Białystok, Belarus Devo, Polish Commonwealth
23 April 1944
"If she can stand it, I can," said Hermann Göring. "Play it!"
"Yes, Boss," said Shlomo Kaminski unhappily. He began tapping out the song, and in his mind Göring could hear his ex-wife Ingrid singing the lyrics in English.
Come and sit by my side, if you love me
Do not hasten to bid me adieu
Just remember the Red River Valley
And the cowboy who loved you so true
There was a knock at the door. Shlomo made his way through the darkness of the empty bar and unlocked it. It was Ingrid.
"Hermann," she said, "I have to talk to you."
Through the haze of alcoholic melancholy Göring looked up at her. "Oh. I saved my first drink to have with you. Here." He pushed the shot glass of Jack Daniels across the table.
"No," said Ingrid. "No, Hermann, not tonight."
"Especially tonight," insisted Göring.
"Hermann," said Ingrid, "I need your help."
"You mean you need my help getting Raoul Wallenberg out of Poland," Göring stated.
"The authorities have impounded my aircraft," she said. "I was hoping--"
"What? That I would loan you one of my experimental jet aircraft?"
"That you would know of some way for us to leave Białystok," she said.
"There is," Göring said. "It's called a train. One leaves for Warsaw every morning at 8:22."
"Oh, Hermann, you know that Raoul can't take a train! The police will arrest him as soon as he walks into the terminal."
"Then I suggest you pack yourselves a picnic lunch and go for a long walk, because that is the only way your friend Wallenberg can leave Białystok."
Ingrid's next comment was, perhaps fortunately, interrupted by the bar's front door being kicked in. From out of the night strode in Leonard Kosnowski and his gang of Naso thugs, still wearing their Party uniforms of brown shirts, black shorts, and red-and-white thunderbolt armbands.
"Hello," said Kosnowski's henchman, Andrzej Squigman.
"Looks like Fatty's having a party," Kosnowski observed. "And we happen to be wearing our Party uniforms, so we've decided to join in."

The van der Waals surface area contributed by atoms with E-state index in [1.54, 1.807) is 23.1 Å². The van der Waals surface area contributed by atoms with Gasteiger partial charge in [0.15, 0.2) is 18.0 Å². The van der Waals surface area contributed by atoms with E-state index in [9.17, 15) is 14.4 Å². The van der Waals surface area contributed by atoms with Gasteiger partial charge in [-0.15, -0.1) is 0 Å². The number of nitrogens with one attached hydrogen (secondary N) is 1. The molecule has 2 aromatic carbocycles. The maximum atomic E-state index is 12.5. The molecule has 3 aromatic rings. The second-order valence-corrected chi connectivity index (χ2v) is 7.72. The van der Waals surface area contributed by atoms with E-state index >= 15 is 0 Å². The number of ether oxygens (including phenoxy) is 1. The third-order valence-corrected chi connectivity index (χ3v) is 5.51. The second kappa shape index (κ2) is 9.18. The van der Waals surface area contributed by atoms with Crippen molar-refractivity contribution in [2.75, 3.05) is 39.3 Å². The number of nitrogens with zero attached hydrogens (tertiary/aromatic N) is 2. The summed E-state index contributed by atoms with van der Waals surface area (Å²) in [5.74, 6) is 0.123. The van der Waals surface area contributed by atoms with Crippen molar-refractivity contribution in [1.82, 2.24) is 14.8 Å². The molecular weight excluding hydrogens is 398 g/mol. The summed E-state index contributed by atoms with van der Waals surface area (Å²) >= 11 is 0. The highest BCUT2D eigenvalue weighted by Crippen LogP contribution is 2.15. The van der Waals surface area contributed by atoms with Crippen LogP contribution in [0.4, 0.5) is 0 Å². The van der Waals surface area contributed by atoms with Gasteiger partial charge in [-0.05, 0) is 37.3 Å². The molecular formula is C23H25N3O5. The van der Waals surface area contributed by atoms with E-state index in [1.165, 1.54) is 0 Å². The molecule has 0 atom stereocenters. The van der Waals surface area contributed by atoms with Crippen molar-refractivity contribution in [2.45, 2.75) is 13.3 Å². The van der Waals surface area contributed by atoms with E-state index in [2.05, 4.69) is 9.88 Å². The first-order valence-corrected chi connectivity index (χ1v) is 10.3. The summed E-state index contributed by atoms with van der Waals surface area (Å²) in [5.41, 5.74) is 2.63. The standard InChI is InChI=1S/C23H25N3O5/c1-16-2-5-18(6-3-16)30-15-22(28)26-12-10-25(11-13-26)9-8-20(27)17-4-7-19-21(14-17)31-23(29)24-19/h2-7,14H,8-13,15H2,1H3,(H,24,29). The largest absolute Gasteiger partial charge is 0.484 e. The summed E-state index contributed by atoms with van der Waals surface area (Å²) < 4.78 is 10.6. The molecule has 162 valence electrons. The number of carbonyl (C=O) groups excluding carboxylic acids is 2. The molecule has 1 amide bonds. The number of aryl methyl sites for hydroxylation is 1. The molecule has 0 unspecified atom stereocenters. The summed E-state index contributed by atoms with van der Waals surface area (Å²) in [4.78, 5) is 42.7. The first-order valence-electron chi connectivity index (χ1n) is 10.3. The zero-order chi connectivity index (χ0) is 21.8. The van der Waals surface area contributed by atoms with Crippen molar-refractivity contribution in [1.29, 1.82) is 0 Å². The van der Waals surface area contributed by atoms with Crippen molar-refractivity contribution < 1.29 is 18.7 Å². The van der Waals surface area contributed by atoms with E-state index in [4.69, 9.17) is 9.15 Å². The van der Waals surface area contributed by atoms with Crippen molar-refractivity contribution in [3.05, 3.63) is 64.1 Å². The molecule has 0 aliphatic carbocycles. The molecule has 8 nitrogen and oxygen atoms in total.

"I want to smash up the Jew's piano," said Squigman.
Shlomo stood up to face Squigman. "You and what army, punk?"
"Later, Squigi. First things first," said Kosnowski. "It's time for you to make a financial contribution to the National Socialists, Fatty. Where do you keep the cash?"
"It's in my office, behind the bar," said Göring expressionlessly.
As Kosnowski passed the table with Göring and Ingrid, he gave her a lascivious grin. Squigman was biting the palm of his hand in anticipation.
The door to Göring's office swung open before Kosnowski could kick it in, and the Naso found himself face-to-face with Captain Lavrenti Romanov, Białystok's Prefect of Police. Kosnowski's grin was replaced by stupifaction, an expression which came naturally to him.
As Kosnowski backed away from the office door, Romanov emerged with two of his men.
"Lavi, glad you could make it," said Göring. "I'd like to press charges against Leni and Squigi here. Vandalism, robbery, that sort of thing."
Romanov glared at Göring and the Nasos impartially. "I'd be happy to, Hermann." He motioned for his men to take the Nasos into custody.
When they were all gone, Ingrid said, "Romanov was waiting to arrest me, wasn't he?"
Göring nodded. "Nothing bad would have come of it. He would have kept you down at the Palace of Justice for a day or two, asked you some polite questions about Wallenberg's whereabouts. You would have refused to tell him, of course, and so he would have put you on a train to Danzig and shipped you back to Sweden."
"And you would have stood aside and let him," Ingrid said sadly.
Göring shrugged. "I stick my neck out for nobody."
"So it seems," came a voice from above them. Göring spun about and looked up at the top of the staircase leading to his apartment.
It was Raoul Wallenberg.